Tuesday, May 13, 2008

The integration fixation

Booker Rising, a popular black website, recently published a chunk of copy from a post on this blog, entitled, "The downside of integration." A spirited discussion ensued in the forum concerning blacks and integration, including the following comment, which I think is noteworthy:

Posted by Al From Bay Shore (4/21/08):

I think integration was a disaster. I often wonder what would have happened if we had taken a more nationalistic approach to seeking liberation rather than equality. I'd much rather have people calling for a salary cap in baseball, because of the out of control spending of the Homestead Grays, rather than to celebrate Jackie Robinson breaking the color barrier. For me, integration has resulted in black existence playing second fiddle to the larger society. I often wonder what would have happened if black athletes made black colleges their first choice or if John Hope Franklin had stayed at Morgan State.

There was so much wealth within our community in terms of human capital and we squandered it by running to be a part of white institutions. If we had actually gotten past our emotional reaction to Booker T. Washington's use of the term "accommodate" and, as a whole, applied all his ideas and approaches, we would be where integration was supposed to take us.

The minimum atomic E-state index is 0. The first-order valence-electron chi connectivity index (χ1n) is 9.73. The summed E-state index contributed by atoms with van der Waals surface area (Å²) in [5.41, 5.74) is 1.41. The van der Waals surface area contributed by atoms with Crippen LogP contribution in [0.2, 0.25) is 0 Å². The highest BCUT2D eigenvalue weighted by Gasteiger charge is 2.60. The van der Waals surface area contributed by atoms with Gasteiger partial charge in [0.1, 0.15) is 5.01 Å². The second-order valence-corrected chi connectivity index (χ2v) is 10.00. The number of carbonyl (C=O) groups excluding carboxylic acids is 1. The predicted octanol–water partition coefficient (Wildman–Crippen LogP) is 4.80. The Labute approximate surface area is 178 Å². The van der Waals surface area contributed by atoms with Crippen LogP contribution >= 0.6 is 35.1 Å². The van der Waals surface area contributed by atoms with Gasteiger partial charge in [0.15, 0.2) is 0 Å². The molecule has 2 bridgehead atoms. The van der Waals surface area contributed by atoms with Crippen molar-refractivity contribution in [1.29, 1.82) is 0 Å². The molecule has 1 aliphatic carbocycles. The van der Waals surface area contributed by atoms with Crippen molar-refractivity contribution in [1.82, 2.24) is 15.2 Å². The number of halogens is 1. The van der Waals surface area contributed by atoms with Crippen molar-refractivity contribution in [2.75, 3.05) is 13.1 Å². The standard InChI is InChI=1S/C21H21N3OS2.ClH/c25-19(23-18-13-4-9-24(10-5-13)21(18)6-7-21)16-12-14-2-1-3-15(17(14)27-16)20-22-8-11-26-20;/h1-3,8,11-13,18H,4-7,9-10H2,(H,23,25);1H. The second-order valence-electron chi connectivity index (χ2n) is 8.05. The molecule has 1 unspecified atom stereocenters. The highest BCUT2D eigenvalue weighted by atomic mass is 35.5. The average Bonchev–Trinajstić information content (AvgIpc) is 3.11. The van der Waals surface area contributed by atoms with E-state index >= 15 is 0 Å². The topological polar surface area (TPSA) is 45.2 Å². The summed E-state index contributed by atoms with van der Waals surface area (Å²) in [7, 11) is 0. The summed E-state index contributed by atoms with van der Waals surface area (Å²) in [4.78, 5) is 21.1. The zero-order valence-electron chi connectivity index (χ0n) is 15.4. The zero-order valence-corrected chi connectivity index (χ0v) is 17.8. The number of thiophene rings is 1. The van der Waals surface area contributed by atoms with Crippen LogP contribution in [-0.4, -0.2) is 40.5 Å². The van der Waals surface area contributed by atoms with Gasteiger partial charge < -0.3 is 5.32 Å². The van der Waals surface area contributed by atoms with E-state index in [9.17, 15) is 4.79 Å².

The integration mindset has burdened us with a crop of approaches (i.e., civil rights and its leadership) that seek to find solutions outside of our communities AND each time an attempt is made to self-critique, the dialogue is often railroaded towards a discussion on what other entities have done to us. We've even gotten to a point where we question the blackness of people who try to have these dialogues. If anything, one can argue that the insistence upon integration is a fixation on white people and a belief that black folks are incapable of individual success.

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